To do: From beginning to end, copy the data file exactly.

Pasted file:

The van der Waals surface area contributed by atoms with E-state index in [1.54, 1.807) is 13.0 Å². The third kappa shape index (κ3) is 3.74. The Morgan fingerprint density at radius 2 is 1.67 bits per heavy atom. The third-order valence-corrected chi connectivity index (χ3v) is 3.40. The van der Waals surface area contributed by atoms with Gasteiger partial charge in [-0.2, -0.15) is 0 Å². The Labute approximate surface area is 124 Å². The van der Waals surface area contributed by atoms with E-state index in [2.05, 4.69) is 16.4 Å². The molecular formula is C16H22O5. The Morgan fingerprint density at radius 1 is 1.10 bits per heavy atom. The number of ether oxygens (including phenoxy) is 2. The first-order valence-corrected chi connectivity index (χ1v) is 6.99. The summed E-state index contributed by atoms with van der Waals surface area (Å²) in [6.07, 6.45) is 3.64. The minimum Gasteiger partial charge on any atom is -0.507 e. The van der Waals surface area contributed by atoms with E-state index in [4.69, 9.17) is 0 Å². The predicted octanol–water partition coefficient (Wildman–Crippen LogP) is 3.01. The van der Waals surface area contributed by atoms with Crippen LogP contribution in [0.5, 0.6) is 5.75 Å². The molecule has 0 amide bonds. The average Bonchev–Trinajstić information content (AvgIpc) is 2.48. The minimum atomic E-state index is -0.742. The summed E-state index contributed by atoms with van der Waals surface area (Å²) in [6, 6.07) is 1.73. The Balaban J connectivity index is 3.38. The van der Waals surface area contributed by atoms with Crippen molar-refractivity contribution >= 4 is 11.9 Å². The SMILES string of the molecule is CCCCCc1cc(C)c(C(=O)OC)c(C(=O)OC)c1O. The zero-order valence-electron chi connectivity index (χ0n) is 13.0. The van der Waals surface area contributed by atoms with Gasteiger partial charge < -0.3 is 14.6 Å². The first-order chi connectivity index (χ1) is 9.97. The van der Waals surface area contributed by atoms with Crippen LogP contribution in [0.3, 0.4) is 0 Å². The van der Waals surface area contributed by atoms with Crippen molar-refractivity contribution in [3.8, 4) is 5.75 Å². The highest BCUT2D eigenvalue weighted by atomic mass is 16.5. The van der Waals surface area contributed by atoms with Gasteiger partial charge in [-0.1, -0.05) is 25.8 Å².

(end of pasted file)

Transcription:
The van der Waals surface area contributed by atoms with E-state index in [1.54, 1.807) is 13.0 Å². The third kappa shape index (κ3) is 3.74. The Morgan fingerprint density at radius 2 is 1.67 bits per heavy atom. The third-order valence-corrected chi connectivity index (χ3v) is 3.40. The van der Waals surface area contributed by atoms with Gasteiger partial charge in [-0.2, -0.15) is 0 Å². The Labute approximate surface area is 124 Å². The van der Waals surface area contributed by atoms with E-state index in [2.05, 4.69) is 16.4 Å². The molecular formula is C16H22O5. The Morgan fingerprint density at radius 1 is 1.10 bits per heavy atom. The number of ether oxygens (including phenoxy) is 2. The first-order valence-corrected chi connectivity index (χ1v) is 6.99. The summed E-state index contributed by atoms with van der Waals surface area (Å²) in [6.07, 6.45) is 3.64. The minimum Gasteiger partial charge on any atom is -0.507 e. The van der Waals surface area contributed by atoms with E-state index in [4.69, 9.17) is 0 Å². The predicted octanol–water partition coefficient (Wildman–Crippen LogP) is 3.01. The van der Waals surface area contributed by atoms with Crippen LogP contribution in [0.5, 0.6) is 5.75 Å². The molecule has 0 amide bonds. The average Bonchev–Trinajstić information content (AvgIpc) is 2.48. The minimum atomic E-state index is -0.742. The summed E-state index contributed by atoms with van der Waals surface area (Å²) in [6, 6.07) is 1.73. The Balaban J connectivity index is 3.38. The van der Waals surface area contributed by atoms with Crippen molar-refractivity contribution >= 4 is 11.9 Å². The SMILES string of the molecule is CCCCCc1cc(C)c(C(=O)OC)c(C(=O)OC)c1O. The zero-order valence-electron chi connectivity index (χ0n) is 13.0. The van der Waals surface area contributed by atoms with Gasteiger partial charge < -0.3 is 14.6 Å². The first-order chi connectivity index (χ1) is 9.97. The van der Waals surface area contributed by atoms with Crippen LogP contribution in [0.3, 0.4) is 0 Å². The van der Waals surface area contributed by atoms with Crippen molar-refractivity contribution in [3.8, 4) is 5.75 Å². The highest BCUT2D eigenvalue weighted by atomic mass is 16.5. The van der Waals surface area contributed by atoms with Gasteiger partial charge in [-0.1, -0.05) is 25.8 Å².